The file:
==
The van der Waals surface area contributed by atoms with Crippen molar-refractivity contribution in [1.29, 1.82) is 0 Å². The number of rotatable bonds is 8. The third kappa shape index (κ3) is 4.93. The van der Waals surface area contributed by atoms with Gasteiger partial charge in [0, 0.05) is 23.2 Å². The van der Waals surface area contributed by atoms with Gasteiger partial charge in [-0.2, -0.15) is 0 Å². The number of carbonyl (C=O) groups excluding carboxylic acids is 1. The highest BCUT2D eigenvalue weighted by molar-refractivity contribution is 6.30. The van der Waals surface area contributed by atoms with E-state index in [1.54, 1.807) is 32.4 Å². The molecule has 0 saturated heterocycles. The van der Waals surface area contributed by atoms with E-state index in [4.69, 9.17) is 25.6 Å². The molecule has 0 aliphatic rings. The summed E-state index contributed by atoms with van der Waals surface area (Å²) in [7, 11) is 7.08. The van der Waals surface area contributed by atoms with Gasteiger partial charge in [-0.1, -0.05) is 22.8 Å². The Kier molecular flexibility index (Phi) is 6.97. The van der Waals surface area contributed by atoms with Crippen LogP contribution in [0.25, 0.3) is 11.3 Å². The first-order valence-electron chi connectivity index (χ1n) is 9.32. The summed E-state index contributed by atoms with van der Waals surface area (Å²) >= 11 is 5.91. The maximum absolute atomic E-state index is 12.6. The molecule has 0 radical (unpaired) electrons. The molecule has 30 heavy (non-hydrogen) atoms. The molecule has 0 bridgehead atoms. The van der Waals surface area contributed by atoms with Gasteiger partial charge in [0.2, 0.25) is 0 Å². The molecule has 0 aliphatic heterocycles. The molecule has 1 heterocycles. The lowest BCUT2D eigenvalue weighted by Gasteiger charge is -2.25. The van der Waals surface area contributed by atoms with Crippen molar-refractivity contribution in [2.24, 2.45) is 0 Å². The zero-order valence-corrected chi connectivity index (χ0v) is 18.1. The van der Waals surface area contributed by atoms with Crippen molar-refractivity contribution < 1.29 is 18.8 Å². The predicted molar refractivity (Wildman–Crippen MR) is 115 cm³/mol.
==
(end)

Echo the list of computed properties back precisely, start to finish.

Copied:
The van der Waals surface area contributed by atoms with Crippen molar-refractivity contribution in [1.29, 1.82) is 0 Å². The number of rotatable bonds is 8. The third kappa shape index (κ3) is 4.93. The van der Waals surface area contributed by atoms with Gasteiger partial charge in [0, 0.05) is 23.2 Å². The van der Waals surface area contributed by atoms with Gasteiger partial charge in [-0.2, -0.15) is 0 Å². The number of carbonyl (C=O) groups excluding carboxylic acids is 1. The highest BCUT2D eigenvalue weighted by molar-refractivity contribution is 6.30. The van der Waals surface area contributed by atoms with E-state index in [1.54, 1.807) is 32.4 Å². The molecule has 0 saturated heterocycles. The van der Waals surface area contributed by atoms with E-state index in [4.69, 9.17) is 25.6 Å². The molecule has 0 aliphatic rings. The summed E-state index contributed by atoms with van der Waals surface area (Å²) in [7, 11) is 7.08. The van der Waals surface area contributed by atoms with Gasteiger partial charge in [-0.1, -0.05) is 22.8 Å². The Kier molecular flexibility index (Phi) is 6.97. The van der Waals surface area contributed by atoms with Crippen LogP contribution in [0.25, 0.3) is 11.3 Å². The first-order valence-electron chi connectivity index (χ1n) is 9.32. The summed E-state index contributed by atoms with van der Waals surface area (Å²) >= 11 is 5.91. The maximum absolute atomic E-state index is 12.6. The molecule has 0 radical (unpaired) electrons. The molecule has 30 heavy (non-hydrogen) atoms. The molecule has 0 bridgehead atoms. The van der Waals surface area contributed by atoms with Gasteiger partial charge in [0.2, 0.25) is 0 Å². The molecule has 0 aliphatic heterocycles. The molecule has 1 heterocycles. The lowest BCUT2D eigenvalue weighted by Gasteiger charge is -2.25. The van der Waals surface area contributed by atoms with Crippen molar-refractivity contribution in [2.24, 2.45) is 0 Å². The zero-order valence-corrected chi connectivity index (χ0v) is 18.1. The van der Waals surface area contributed by atoms with Crippen molar-refractivity contribution < 1.29 is 18.8 Å². The predicted molar refractivity (Wildman–Crippen MR) is 115 cm³/mol.